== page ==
Lives of the fellows

George Crichton Wells

b.13 July 1914 d.16 January 1999
BA Cantab(1936) MB BChir(1939) MRCP(1946) FRCP(1959)

George Crichton Wells was a consultant dermatologist at St Thomas’s and St John’s Hospital for Diseases of the Skin. He was one of the large Bedford brewing family; his father, Sir Richard Wells, had been the local MP for many years. At school he shone at rugby, swimming, especially diving, and rowing. He was also academic, gaining a scholarship to Cambridge. He went on to St Thomas’s for his clinical work and qualified in 1939.

There was just enough time for two house appointments and an early, though unsuccessful, stab at the MRCP. After the prescribed course at the RAMC depot, Crookham, he found himself posted to general duties. Soon frustrated and bored with inactivity, he volunteered for the paratroops. He served with a paratroop field ambulance in different theatres of war, in Tunisia and Sicily, Greece and France. In Greece during the civil war he was in charge of a mobile blood transfusion unit; stored blood could not be carried, but all his troops conveniently had their blood groups classified and would be bled as needed on the spot. Soon after D-Day he was ‘dropped’ into France. He tangled himself in a tree and once his colonel was killed he took over the command himself. Pressure became intense with the influx of American paratroops, many of whom were to suffer serious injuries on landing. With his orthopaedic surgical colleague, Wells, now acting as the anaesthetist, attended to a multitude of casualties and worked non-stop for 48 hours.

Following demobilization Wells returned to St Thomas’s, his record ensured special recognition and he was appointed registrar to Owen de Wesselow’s [Munk’s Roll, Vol.V, p.101] medical unit, a prestigious job which he did not enjoy, though it gave him an insight into and experience in academic medicine. He quickly acquired the MRCP in 1946.

At that time dermatology was entering into its vibrant heyday at St Thomas’s, Geoffrey Dowling [Munk’s Roll, Vol.VII, p.163] and Hugh Wallace [Munk’s Roll, Vol.VIII, p.520] were stimulating a cadre of enthusiastic registrars. Wells was definitely attracted and turned his thoughts in that direction and as luck would have it George Prunty, professor of biochemistry, who was working in the steroid field, alerted him to what was afoot in Chicago. There Stephen Rothman, a Jewish emigrant from Budapest, had been appointed to the first full time chair of dermatology in the USA; he was developing a department which was to become world renowned. Here, among other innovative techniques, the seeds of histochemistry as applied to dermatopathology were being fostered. Wells arrived to find himself with George Findlay from Pretoria, Theo Inderbitzin from Zurich and others who were later to make a reputation for themselves.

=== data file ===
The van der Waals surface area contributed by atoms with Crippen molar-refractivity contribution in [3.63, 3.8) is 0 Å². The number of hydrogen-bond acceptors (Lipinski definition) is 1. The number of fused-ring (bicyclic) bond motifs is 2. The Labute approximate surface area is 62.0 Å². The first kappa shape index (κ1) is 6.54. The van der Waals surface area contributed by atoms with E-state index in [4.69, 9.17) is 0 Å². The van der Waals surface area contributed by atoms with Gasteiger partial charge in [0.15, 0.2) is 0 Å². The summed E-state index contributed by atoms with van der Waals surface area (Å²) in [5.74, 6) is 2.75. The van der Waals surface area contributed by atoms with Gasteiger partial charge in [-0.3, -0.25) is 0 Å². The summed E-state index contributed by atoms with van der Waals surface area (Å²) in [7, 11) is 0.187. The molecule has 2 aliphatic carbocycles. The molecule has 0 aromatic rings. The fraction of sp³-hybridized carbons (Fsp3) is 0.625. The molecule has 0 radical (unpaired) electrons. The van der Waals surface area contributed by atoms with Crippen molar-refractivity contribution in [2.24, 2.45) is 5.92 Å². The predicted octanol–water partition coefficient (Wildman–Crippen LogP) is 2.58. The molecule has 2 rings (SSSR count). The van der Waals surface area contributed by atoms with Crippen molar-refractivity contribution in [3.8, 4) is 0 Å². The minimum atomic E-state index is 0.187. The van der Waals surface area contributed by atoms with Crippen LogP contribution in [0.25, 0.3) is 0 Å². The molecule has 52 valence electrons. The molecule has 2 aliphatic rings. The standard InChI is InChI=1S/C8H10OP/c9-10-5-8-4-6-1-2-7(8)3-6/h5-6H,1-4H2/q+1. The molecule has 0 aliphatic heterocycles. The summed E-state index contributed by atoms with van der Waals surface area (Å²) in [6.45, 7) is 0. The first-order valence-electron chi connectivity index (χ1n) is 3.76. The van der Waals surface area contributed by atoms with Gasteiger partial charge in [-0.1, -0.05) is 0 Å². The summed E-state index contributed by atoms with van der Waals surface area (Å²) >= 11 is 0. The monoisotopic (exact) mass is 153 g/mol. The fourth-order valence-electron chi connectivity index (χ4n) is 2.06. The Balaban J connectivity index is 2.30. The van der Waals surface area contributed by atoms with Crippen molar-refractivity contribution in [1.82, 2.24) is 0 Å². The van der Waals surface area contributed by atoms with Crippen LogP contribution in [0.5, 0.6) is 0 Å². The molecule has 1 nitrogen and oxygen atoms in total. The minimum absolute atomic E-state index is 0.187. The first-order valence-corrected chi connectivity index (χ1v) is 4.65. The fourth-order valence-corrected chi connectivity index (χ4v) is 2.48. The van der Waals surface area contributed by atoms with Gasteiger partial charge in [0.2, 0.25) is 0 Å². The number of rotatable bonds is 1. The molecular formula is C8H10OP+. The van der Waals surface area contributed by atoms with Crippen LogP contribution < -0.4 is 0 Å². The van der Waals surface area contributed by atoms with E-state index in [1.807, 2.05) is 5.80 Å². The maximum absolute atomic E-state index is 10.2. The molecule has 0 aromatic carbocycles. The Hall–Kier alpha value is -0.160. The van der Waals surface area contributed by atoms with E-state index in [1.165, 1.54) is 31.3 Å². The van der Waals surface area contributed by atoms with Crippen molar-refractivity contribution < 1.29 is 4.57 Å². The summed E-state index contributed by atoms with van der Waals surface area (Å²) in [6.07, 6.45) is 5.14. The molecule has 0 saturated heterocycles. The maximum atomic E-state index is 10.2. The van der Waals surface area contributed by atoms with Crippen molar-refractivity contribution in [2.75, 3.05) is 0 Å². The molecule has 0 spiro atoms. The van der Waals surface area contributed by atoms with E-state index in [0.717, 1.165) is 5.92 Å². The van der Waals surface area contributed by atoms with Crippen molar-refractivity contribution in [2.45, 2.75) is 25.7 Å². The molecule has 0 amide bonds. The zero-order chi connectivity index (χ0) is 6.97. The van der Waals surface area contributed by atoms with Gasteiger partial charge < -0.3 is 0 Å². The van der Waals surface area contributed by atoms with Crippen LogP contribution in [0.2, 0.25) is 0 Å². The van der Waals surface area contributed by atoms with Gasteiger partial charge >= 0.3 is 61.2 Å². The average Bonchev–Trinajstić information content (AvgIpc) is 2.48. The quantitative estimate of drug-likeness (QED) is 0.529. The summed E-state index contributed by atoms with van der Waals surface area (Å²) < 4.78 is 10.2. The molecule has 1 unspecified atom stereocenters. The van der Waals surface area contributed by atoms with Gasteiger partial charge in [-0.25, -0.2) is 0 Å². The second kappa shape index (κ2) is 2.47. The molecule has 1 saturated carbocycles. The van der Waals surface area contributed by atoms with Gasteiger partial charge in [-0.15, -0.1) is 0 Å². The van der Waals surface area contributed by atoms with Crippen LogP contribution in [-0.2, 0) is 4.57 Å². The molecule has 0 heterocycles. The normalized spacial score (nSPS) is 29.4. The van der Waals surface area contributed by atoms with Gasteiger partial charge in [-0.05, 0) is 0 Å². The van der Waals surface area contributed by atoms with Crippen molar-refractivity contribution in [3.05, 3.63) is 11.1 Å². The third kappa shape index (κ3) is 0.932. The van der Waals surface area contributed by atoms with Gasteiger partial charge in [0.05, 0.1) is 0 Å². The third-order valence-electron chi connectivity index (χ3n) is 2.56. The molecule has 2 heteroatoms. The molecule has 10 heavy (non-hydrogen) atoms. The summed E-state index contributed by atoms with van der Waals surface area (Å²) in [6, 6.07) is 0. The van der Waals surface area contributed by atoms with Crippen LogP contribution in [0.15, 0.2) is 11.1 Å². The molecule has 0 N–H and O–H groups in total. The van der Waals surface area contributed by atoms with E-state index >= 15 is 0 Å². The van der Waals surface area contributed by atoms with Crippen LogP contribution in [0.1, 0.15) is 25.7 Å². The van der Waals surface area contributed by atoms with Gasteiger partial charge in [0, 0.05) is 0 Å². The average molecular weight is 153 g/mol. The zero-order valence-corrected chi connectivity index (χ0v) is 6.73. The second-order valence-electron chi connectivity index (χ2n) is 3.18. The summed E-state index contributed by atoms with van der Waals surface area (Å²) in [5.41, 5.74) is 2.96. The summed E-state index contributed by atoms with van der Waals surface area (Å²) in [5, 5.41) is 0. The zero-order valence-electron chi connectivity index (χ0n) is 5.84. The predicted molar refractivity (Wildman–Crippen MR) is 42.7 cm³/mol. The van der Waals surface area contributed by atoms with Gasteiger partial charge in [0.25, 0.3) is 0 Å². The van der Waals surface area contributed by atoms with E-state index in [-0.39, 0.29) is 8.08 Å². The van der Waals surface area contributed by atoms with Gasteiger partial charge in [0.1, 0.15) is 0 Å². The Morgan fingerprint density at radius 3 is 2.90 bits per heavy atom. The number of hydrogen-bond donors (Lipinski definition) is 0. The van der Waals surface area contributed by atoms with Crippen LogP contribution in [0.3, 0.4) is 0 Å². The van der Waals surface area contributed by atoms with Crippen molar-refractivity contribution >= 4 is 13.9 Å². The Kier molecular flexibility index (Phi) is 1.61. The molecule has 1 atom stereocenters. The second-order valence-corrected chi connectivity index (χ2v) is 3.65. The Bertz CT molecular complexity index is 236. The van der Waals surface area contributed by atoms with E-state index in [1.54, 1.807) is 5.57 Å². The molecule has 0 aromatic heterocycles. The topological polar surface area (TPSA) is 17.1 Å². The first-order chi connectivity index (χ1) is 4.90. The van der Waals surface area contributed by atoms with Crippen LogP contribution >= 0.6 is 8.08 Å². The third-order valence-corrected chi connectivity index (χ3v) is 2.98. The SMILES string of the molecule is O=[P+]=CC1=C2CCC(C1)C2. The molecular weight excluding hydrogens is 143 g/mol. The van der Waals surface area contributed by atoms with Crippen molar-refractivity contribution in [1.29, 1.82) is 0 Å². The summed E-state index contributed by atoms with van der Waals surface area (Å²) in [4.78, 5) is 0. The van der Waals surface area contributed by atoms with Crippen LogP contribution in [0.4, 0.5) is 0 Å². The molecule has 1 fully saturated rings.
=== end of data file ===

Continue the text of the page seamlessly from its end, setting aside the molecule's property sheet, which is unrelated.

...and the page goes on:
Wells decided to stay a second year, so inspiring did he find the environment. Rothman was also impressed and offered him a permanent post. It was the time of the Berlin wall and the Allied air-lift. This fraught period may well have unsettled Wells enough to prompt his return home.

Rothman knew W N Goldsmith [Munk’s Roll, Vol.VI, p.201] in London, both had studied in Breslau (now Wroclaw),Jadassohn’s academic citadel, and there the two had become friends. Goldsmith, in charge of dermatology at University College Hospital, was looking for a junior and, with Rothman’s glowing report, wasted little time in seeing Wells and appointing him his senior registrar. It was not a happy arrangement. Goldsmith, an erudite perfectionist, was ponderously slow. Clinical work seemed infinitely tedious and neither found the other an easy partner. So far as immediate employment was concerned, there was a vacuum.

The Berlin crisis had been resolved and, with no immediate prospects in view, Wells (now married) decided to return to Chicago with his new wife. Back as assistant professor, he studied connective tissue ground substance, work that was to form a chapter in Rothman’s Physiology and biochemistry of the skin, Chicago, University of Chicago Press, 1954. That same year the two returned home to England.